Hurricane Hector: Storm downgraded to Category 3, churning near Hawaii

VIDEO: Hurricane Hector heads toward HawaiiPlayABCNews.com
WATCH Hurricane Hector heads toward Hawaii

Powerful Hurricane Hector, churning in the Pacific with 125 mph winds, was set to lash the big island of Hawaii with tropical storm force gusts and dangerous surf, according to the National Weather Service.

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Though the core of the Category 3 storm -- it was downgraded earlier Wednesday from Category 4 -- is expected to pass well to the south of the island, tropical storm conditions are expected, with the strongest winds "downslope from mountains, across elevated terrain, over headlands, and through gaps," the weather service said in its latest advisory.

PHOTO: Hurricane Hector is seen southeast of Hawaii on Aug. 6, 2018 in this NASA Earth Observatory satellite image.NASA/AFP/Getty Images
Hurricane Hector is seen southeast of Hawaii on Aug. 6, 2018 in this NASA Earth Observatory satellite image.

The center of the storm was bout 240 miles southeast of the town of Hilo as of 5 a.m. local time and was moving westward at a speed of 16 mph. Hurricane-force winds extended 35 miles from the center and tropical-storm force winds 105 miles.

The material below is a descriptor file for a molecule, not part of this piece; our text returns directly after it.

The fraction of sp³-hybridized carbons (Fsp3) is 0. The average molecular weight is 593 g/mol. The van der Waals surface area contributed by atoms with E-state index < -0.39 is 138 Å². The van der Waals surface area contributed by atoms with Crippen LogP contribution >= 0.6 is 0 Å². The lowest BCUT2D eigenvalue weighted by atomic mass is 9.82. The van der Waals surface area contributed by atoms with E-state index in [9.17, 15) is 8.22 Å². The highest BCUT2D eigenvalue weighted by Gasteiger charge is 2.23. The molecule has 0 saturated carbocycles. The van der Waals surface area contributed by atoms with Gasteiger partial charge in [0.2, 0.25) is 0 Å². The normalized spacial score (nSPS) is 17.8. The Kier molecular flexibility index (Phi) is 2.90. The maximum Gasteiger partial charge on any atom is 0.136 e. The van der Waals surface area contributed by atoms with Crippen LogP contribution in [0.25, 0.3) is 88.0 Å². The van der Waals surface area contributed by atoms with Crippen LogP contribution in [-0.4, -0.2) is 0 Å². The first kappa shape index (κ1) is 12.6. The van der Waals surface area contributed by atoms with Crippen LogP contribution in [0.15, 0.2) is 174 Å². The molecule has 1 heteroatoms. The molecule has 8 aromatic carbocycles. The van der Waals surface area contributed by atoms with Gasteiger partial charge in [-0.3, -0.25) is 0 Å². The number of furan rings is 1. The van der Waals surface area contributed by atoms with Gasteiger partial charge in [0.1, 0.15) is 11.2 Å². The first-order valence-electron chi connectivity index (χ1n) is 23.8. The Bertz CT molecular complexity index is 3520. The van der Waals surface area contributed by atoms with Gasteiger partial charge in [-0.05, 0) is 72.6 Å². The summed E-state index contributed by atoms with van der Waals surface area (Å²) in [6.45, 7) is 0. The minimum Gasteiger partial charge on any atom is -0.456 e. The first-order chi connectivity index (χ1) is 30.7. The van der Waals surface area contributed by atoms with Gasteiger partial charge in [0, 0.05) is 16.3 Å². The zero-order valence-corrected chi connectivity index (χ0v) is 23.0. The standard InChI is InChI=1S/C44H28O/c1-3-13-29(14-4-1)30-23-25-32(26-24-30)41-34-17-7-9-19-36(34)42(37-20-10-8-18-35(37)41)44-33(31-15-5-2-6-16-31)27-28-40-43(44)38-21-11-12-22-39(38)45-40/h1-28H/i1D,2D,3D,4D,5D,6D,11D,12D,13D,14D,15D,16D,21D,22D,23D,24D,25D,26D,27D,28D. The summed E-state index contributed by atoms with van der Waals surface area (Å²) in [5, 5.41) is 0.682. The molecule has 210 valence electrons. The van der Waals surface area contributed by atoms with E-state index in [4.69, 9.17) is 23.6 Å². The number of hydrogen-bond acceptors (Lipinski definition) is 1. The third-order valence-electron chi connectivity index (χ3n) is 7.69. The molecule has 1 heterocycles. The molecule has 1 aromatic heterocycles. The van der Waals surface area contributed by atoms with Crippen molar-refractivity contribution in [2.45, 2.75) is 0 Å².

PHOTO: Hurricane Hector, bearing down on the island of Hawaii, has decreased in intensity, according to a weather advisory by the National Oceanic and Atmospheric Administration.ABC News
Hurricane Hector, bearing down on the island of Hawaii, has decreased in intensity, according to a weather advisory by the National Oceanic and Atmospheric Administration.

It appears that Hector will continue to slowly weaken over the next 24 to 48 hours after running into dry air and cooler ocean water, according to ABC News meteorologists.

Active Pacific Ocean

The ABC News meteorology team is also watching two other tropical cyclones in the Pacific Ocean.

Hurricane John is forecast to move northwest, parallel to Baja California, and miss the popular resort of Cabo San Lucas.

And Tropical Storm Kristy, which is in the middle of the eastern Pacific, poses no threat to any landmass at this time.

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